This article covers Databricks Connect for Databricks Runtime 13.0 and above.
This article covers how to use Databricks Connect for Python with classic Jupyter Notebook. Databricks Connect enables you to connect popular notebook servers, IDEs, and other custom applications to Databricks clusters. See What is Databricks Connect?.
Before you begin to use Databricks Connect, you must set up the Databricks Connect client.
To use Databricks Connect with classic Jupyter Notebook and Python, follow these instructions.
To install classic Jupyter Notebook, with your Python virtual environment activated, run the following command from your terminal or Command Prompt:
pip3 install notebook
To start classic Jupyter Notebook in your web browser, run the following command from your activated Python virtual environment:
If classic Jupyter Notebook does not appear in your web browser, copy the URL that starts with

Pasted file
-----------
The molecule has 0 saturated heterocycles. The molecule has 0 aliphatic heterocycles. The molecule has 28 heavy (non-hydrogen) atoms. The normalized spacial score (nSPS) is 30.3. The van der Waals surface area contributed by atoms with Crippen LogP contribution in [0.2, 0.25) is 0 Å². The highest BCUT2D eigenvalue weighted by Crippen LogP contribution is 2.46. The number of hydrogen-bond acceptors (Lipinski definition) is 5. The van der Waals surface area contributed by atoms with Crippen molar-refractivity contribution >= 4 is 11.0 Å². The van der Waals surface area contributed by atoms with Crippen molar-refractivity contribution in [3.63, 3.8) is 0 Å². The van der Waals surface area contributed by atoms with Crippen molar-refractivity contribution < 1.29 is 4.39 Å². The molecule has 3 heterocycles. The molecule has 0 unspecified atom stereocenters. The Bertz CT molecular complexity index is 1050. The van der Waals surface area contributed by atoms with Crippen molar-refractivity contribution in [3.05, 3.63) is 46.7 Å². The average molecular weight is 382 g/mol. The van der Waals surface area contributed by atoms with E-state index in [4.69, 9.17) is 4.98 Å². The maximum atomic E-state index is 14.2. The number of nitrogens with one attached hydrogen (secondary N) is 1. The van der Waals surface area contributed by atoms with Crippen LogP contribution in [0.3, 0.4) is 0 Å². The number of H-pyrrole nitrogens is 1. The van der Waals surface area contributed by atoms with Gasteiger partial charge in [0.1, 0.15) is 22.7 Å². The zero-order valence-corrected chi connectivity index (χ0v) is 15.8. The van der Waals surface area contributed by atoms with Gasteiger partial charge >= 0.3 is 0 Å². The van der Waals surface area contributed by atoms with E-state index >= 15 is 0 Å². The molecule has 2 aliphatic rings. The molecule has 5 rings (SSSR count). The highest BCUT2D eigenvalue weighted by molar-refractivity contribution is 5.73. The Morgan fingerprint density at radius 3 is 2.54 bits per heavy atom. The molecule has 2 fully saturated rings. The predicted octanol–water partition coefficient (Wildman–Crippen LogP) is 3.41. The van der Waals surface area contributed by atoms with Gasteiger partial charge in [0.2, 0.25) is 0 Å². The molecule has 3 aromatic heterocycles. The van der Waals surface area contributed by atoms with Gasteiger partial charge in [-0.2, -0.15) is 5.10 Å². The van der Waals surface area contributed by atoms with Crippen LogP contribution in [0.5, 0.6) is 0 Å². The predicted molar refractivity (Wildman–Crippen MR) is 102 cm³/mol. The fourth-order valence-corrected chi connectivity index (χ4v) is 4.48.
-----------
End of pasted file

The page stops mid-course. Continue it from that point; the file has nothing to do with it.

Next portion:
127.0.0.1from your virtual environment, and enter it in your web browser’s address bar.
Create a new notebook: in classic Jupyter Notebook, on the Files tab, click New > Python 3 (ipykernel).
To run the notebook, click Cell > Run All. All Python code runs locally, while all PySpark code involving DataFrame operations runs on the cluster in the remote Databricks workspace and run responses are sent back to the local caller.
To debug the notebook, add the following line of code at the beginning of your notebook:
from IPython.core.debugger import set_trace
And then call
set_trace()to enter debug statements at that point of notebook execution. All Python code is debugged locally, while all PySpark code continues to run on the cluster in the remote Databricks workspace. The core Spark engine code cannot be debugged directly from the client.
To shut down classic Jupyter Notebook, click File > Close and Halt. If the classic Jupyter Notebook process is still running in your terminal or Command Prompt, stop this process by pressing
Ctrl + cand then entering